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1 December 2011 Diversity, Distribution, and Relative Abundance of Bats In the Oil Sands Regions of Northeastern Alberta
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Abstract

Little is known about the diversity, distribution, and relative abundance of bats in northeastern Alberta, Canada. Between 1999 and 2007, we conducted summer bat surveys in the Athabasca and Cold Lake oil sands regions of northeastern Alberta, in response to increased industrial development and a need for greater understanding of species occurrences. We used mist nets (242 sites over 157 nights) and acoustic monitoring (920 sites over 126 nights) to determine the diversity and distribution of bats in the region. We captured 577 bats, representing 5 species, including: 260 Northern Myotis (Myotis septentrionalis); 193 Little Brown Myotis (M. lucifugus); 101 Silver-haired Bats (Lasionycteris noctivagans); 12 Hoary Bats (Lasiurus cinereus); and 11 Eastern Red Bats (L. borealis). Data from Anabat™ echolocation detectors indicated the highest activity for unclassified Myotis, Little Brown Myotis, Big Brown Bats (Eptesicus fuscus)/Silver-haired Bats, and Northern Myotis. Results suggest that the Northern Myotis may be more common in northeastern Alberta than previously thought. Based on the combined capture and echolocation data, Eastern Red Bats and Hoary Bats may be more common, or have increased ranges, than previously considered. Although expected to be relatively common, our failure to capture Big Brown Bats suggests that this species may be absent from the study area. Captures of adult males for all 3 migratory bat species (Eastern Red Bats, Hoary Bats, and Silver-haired Bats) represent the most northerly records in western Canada of adult males. This paper demonstrates the value in combining short-term, localized survey data such that more regional trends in the diversity, distribution, and relative abundance of bats can be better understood.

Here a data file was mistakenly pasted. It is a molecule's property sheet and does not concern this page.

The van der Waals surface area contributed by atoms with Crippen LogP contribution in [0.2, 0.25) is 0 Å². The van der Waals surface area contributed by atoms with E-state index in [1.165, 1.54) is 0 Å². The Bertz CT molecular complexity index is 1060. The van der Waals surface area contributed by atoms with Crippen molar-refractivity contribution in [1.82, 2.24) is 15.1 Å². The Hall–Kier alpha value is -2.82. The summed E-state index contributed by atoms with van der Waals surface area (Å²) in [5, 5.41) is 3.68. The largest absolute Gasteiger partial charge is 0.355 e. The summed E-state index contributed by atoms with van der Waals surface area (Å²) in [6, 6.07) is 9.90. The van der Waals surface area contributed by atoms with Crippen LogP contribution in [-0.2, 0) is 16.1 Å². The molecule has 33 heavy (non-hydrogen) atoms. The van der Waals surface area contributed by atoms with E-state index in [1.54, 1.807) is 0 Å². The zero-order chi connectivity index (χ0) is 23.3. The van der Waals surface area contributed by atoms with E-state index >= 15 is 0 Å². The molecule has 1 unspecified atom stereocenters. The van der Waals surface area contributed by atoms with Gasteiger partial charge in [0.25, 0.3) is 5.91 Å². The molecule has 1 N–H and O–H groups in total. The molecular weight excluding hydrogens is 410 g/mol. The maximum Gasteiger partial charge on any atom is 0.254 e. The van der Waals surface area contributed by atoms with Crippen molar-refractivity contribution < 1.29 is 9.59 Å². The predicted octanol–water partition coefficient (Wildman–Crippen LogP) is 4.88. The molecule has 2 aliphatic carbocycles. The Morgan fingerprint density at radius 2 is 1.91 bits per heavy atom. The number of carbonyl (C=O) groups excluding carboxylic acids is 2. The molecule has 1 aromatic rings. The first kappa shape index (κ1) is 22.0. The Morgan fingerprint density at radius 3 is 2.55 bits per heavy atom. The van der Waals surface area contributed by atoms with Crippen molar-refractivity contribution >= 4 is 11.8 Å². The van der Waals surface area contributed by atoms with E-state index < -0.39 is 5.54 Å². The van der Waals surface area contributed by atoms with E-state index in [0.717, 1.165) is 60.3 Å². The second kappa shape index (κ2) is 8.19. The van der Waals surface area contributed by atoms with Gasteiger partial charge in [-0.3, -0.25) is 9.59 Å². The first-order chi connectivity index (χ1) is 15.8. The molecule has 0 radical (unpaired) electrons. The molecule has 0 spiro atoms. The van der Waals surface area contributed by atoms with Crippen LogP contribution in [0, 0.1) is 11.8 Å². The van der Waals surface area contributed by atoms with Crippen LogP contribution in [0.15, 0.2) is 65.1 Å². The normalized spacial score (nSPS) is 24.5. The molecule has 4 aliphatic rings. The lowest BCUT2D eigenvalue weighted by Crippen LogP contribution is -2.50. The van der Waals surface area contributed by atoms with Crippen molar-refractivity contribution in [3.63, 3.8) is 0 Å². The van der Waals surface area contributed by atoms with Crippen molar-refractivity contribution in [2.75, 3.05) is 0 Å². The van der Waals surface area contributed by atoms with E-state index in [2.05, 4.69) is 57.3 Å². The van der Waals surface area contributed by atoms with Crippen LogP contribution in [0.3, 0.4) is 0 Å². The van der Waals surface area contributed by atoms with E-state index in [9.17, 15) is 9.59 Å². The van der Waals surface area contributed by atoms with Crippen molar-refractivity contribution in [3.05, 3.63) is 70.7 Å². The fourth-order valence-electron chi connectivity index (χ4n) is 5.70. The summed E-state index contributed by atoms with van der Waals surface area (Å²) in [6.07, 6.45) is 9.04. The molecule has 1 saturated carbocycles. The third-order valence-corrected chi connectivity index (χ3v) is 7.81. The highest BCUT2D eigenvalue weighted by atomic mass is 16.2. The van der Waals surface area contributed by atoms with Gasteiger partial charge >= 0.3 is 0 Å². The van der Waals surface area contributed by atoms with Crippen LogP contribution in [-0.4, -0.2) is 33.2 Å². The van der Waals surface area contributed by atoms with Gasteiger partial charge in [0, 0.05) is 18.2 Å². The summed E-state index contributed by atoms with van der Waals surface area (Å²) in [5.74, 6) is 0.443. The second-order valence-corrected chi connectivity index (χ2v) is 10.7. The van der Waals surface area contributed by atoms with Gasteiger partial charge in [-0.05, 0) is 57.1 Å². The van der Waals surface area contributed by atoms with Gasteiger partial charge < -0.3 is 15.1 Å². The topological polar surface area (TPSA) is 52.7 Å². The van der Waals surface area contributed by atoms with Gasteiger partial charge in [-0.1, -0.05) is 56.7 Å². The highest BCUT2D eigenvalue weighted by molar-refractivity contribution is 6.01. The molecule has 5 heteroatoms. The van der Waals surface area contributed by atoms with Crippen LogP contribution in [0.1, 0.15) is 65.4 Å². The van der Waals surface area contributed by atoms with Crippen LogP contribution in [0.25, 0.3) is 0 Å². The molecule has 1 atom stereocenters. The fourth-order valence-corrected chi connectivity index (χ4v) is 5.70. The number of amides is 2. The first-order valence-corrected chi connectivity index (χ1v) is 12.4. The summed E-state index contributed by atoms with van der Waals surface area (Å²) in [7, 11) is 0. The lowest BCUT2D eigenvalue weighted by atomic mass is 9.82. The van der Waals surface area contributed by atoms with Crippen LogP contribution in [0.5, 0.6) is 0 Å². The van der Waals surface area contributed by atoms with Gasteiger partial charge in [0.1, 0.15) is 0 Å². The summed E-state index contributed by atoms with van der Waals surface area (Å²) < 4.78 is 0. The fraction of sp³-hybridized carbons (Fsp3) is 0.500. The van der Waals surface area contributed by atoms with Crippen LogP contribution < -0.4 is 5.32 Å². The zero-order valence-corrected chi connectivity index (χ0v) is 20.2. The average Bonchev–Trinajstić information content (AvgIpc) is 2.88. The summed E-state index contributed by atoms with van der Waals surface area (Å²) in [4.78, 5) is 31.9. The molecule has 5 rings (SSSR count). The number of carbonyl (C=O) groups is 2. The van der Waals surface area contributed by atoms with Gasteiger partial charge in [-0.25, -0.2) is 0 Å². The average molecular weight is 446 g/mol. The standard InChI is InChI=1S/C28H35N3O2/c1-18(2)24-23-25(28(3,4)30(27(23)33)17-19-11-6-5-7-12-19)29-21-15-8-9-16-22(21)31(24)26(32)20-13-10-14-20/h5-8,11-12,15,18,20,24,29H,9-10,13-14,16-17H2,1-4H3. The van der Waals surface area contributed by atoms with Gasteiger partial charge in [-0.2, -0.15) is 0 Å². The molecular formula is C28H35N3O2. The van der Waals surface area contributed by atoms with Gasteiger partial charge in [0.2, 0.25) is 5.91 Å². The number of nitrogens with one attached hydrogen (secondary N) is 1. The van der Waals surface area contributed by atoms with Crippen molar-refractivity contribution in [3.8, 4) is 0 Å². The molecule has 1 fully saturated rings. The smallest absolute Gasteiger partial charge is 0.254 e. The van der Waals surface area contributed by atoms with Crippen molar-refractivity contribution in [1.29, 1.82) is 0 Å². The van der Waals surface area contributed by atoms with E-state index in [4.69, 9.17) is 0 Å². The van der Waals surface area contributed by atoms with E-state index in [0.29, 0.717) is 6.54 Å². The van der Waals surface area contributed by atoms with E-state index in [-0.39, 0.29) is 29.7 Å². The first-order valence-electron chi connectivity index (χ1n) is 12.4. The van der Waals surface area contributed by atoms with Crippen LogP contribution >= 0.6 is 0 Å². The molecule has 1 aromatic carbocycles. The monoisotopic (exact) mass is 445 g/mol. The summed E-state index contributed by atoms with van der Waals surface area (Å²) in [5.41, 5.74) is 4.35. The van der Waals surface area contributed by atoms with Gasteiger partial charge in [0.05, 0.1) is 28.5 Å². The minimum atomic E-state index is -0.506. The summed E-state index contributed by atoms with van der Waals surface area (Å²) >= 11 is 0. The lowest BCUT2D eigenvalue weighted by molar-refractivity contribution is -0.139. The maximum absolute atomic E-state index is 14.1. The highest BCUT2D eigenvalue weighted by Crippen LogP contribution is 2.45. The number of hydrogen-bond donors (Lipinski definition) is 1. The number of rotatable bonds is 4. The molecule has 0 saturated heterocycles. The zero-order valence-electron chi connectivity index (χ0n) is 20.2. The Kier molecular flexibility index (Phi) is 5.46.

Scott D. Grindal, Carol I. Stefan, and Chris Godwin-Sheppard "Diversity, Distribution, and Relative Abundance of Bats In the Oil Sands Regions of Northeastern Alberta," Northwestern Naturalist 92(3), 211-220, (1 December 2011). https://doi.org/10.1898/1051-1733-92.3.211
Received: 19 August 2010; Accepted: 1 July 2011; Published: 1 December 2011
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